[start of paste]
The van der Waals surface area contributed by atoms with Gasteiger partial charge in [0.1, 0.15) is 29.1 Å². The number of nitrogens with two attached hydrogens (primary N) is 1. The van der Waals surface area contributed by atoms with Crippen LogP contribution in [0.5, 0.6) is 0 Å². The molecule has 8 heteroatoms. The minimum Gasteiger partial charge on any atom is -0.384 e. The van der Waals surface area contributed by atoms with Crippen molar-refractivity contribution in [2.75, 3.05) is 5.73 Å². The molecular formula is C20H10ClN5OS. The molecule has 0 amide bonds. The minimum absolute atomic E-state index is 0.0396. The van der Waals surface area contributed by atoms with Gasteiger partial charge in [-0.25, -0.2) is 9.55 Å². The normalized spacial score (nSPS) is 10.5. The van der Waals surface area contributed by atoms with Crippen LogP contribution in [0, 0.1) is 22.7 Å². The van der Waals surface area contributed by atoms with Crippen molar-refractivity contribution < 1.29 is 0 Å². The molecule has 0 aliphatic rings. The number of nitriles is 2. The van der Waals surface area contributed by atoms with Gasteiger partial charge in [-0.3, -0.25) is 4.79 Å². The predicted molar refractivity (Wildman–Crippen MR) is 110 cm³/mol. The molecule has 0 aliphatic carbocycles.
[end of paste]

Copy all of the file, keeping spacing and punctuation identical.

The van der Waals surface area contributed by atoms with Gasteiger partial charge in [0.1, 0.15) is 29.1 Å². The number of nitrogens with two attached hydrogens (primary N) is 1. The van der Waals surface area contributed by atoms with Crippen LogP contribution in [0.5, 0.6) is 0 Å². The molecule has 8 heteroatoms. The minimum Gasteiger partial charge on any atom is -0.384 e. The van der Waals surface area contributed by atoms with Crippen molar-refractivity contribution in [2.75, 3.05) is 5.73 Å². The molecular formula is C20H10ClN5OS. The molecule has 0 amide bonds. The minimum absolute atomic E-state index is 0.0396. The van der Waals surface area contributed by atoms with Gasteiger partial charge in [-0.25, -0.2) is 9.55 Å². The normalized spacial score (nSPS) is 10.5. The van der Waals surface area contributed by atoms with Crippen LogP contribution in [0, 0.1) is 22.7 Å². The van der Waals surface area contributed by atoms with Crippen molar-refractivity contribution < 1.29 is 0 Å². The molecule has 0 aliphatic rings. The number of nitriles is 2. The van der Waals surface area contributed by atoms with Gasteiger partial charge in [-0.3, -0.25) is 4.79 Å². The predicted molar refractivity (Wildman–Crippen MR) is 110 cm³/mol. The molecule has 0 aliphatic carbocycles.